Alstom has unveiled two high-voltage applications using green gas for grid (g3), a gas mixture that can replace sulfur hexafluoride (SF6) for high voltage air-insulated or gas-insulated switchgear applications.
The company is hailing the gas as a “revolutionary, environmentally-sound solution”.
SF6 is a potent greenhouse gas commonly used as an electrical insulator and is top of the list of six gasses targeted by the 1997 Kyoto Protocol to reduce greenhouse gas emissions worldwide. In August last year Alstom claimed a world first by offering the electrical industry “a technically and economically viable alternative to SF6”.
The first application is a pilot project for a 420 kV g3-insulated busbar for the UK’s National Grid. The trial is of a 420 kV g3-insulated busbar for use at temperatures as low as -25°C. The 300 metre-long line will be located in the southeast of the UK and will be commissioned by mid-2016.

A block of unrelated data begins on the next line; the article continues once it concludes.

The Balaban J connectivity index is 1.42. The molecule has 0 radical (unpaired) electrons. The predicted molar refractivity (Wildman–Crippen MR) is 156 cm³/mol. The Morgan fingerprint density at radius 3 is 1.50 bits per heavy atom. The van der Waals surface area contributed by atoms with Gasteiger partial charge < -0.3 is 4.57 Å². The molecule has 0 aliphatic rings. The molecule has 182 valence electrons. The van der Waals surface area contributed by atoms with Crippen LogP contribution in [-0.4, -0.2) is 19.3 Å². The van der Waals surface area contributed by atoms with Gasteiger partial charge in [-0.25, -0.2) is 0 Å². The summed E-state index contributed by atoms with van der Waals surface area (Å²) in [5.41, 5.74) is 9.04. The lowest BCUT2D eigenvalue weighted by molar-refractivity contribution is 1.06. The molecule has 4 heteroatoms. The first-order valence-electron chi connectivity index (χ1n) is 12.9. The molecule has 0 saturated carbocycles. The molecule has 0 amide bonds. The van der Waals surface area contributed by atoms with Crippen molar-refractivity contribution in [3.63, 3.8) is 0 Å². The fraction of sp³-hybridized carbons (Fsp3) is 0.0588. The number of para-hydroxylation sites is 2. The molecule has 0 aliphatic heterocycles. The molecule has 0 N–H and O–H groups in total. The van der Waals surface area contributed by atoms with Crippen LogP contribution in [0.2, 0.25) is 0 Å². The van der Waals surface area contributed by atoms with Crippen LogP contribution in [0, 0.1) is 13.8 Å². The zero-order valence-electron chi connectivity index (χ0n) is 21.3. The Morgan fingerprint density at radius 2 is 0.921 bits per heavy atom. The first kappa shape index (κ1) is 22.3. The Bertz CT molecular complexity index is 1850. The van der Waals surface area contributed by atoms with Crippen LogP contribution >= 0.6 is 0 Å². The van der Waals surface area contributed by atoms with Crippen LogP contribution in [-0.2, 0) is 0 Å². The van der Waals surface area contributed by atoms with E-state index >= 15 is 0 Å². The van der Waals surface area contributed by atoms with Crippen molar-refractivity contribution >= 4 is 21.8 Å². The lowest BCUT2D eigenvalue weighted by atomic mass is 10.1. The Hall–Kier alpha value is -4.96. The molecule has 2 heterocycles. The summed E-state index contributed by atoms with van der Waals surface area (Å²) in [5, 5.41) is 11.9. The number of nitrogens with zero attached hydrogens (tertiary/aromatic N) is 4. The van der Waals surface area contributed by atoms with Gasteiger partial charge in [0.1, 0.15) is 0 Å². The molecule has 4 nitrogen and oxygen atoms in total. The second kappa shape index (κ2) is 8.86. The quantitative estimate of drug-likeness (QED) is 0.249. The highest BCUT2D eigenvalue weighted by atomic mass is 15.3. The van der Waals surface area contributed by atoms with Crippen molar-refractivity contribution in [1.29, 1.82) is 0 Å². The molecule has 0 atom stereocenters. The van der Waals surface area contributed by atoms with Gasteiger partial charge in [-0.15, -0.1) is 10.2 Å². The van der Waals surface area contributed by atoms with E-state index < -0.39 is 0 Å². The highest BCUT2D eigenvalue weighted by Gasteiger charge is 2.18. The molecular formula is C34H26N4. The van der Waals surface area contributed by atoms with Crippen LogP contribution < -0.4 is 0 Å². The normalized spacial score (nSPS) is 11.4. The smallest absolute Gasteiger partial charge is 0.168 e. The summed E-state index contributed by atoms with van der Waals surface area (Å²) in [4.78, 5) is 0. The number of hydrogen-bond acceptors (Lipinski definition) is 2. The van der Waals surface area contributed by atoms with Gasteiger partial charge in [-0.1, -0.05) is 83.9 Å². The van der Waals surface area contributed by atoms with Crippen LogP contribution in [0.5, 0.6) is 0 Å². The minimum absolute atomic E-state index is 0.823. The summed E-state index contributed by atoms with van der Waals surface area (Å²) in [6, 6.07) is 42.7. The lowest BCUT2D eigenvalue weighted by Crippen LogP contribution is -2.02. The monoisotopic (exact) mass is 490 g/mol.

The second application is a 245 kV current transformer type SKF using g3. This high voltage equipment for outdoor applications uses g3 as an insulation medium, with the capability of reaching temperatures as low as -30°C. The current transformer protects substations by providing current measurements used for metering.
Philippe Ponchon, vice-president of product marketing at Alstom Grid, said: “After having launched g3 technology less than one year ago, it is a great achievement to present the first g3-enabled high-voltage equipment and be selected by one of our long-standing customers to supply a revolutionary, environmentally-sound solution.”